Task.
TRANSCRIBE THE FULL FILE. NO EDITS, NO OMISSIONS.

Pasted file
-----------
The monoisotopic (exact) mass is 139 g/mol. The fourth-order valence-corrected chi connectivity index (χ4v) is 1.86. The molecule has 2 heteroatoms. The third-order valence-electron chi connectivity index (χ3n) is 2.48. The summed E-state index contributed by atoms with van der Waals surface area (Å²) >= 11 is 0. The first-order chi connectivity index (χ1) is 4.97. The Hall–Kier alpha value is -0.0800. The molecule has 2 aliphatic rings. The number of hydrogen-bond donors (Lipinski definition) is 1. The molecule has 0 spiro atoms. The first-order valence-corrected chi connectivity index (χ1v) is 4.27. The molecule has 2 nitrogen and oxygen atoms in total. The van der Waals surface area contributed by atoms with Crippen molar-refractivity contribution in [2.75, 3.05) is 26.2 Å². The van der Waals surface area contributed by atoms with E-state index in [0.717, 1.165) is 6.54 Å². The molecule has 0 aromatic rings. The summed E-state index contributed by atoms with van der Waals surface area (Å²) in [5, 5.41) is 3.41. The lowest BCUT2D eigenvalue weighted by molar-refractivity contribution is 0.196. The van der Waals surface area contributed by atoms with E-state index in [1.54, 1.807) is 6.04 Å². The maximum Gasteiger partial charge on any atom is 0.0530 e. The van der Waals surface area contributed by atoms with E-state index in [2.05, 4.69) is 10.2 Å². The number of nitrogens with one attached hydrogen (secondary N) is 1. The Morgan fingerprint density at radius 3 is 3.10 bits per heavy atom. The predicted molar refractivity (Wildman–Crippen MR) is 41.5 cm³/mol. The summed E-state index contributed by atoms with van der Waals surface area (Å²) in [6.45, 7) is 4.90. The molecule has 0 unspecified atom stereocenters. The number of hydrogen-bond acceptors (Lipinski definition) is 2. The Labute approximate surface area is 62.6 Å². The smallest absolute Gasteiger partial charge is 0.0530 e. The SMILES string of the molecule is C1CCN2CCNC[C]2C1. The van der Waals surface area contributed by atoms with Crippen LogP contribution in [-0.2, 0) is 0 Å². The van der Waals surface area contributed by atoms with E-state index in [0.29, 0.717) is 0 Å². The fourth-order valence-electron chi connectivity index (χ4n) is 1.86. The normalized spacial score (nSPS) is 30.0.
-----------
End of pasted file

The monoisotopic (exact) mass is 139 g/mol. The fourth-order valence-corrected chi connectivity index (χ4v) is 1.86. The molecule has 2 heteroatoms. The third-order valence-electron chi connectivity index (χ3n) is 2.48. The summed E-state index contributed by atoms with van der Waals surface area (Å²) >= 11 is 0. The first-order chi connectivity index (χ1) is 4.97. The Hall–Kier alpha value is -0.0800. The molecule has 2 aliphatic rings. The number of hydrogen-bond donors (Lipinski definition) is 1. The molecule has 0 spiro atoms. The first-order valence-corrected chi connectivity index (χ1v) is 4.27. The molecule has 2 nitrogen and oxygen atoms in total. The van der Waals surface area contributed by atoms with Crippen molar-refractivity contribution in [2.75, 3.05) is 26.2 Å². The van der Waals surface area contributed by atoms with E-state index in [0.717, 1.165) is 6.54 Å². The molecule has 0 aromatic rings. The summed E-state index contributed by atoms with van der Waals surface area (Å²) in [5, 5.41) is 3.41. The lowest BCUT2D eigenvalue weighted by molar-refractivity contribution is 0.196. The van der Waals surface area contributed by atoms with E-state index in [1.54, 1.807) is 6.04 Å². The maximum Gasteiger partial charge on any atom is 0.0530 e. The van der Waals surface area contributed by atoms with E-state index in [2.05, 4.69) is 10.2 Å². The number of nitrogens with one attached hydrogen (secondary N) is 1. The Morgan fingerprint density at radius 3 is 3.10 bits per heavy atom. The predicted molar refractivity (Wildman–Crippen MR) is 41.5 cm³/mol. The summed E-state index contributed by atoms with van der Waals surface area (Å²) in [6.45, 7) is 4.90. The molecule has 0 unspecified atom stereocenters. The number of hydrogen-bond acceptors (Lipinski definition) is 2. The Labute approximate surface area is 62.6 Å². The smallest absolute Gasteiger partial charge is 0.0530 e. The SMILES string of the molecule is C1CCN2CCNC[C]2C1. The van der Waals surface area contributed by atoms with Crippen LogP contribution in [-0.2, 0) is 0 Å². The van der Waals surface area contributed by atoms with E-state index in [0.29, 0.717) is 0 Å². The fourth-order valence-electron chi connectivity index (χ4n) is 1.86. The normalized spacial score (nSPS) is 30.0.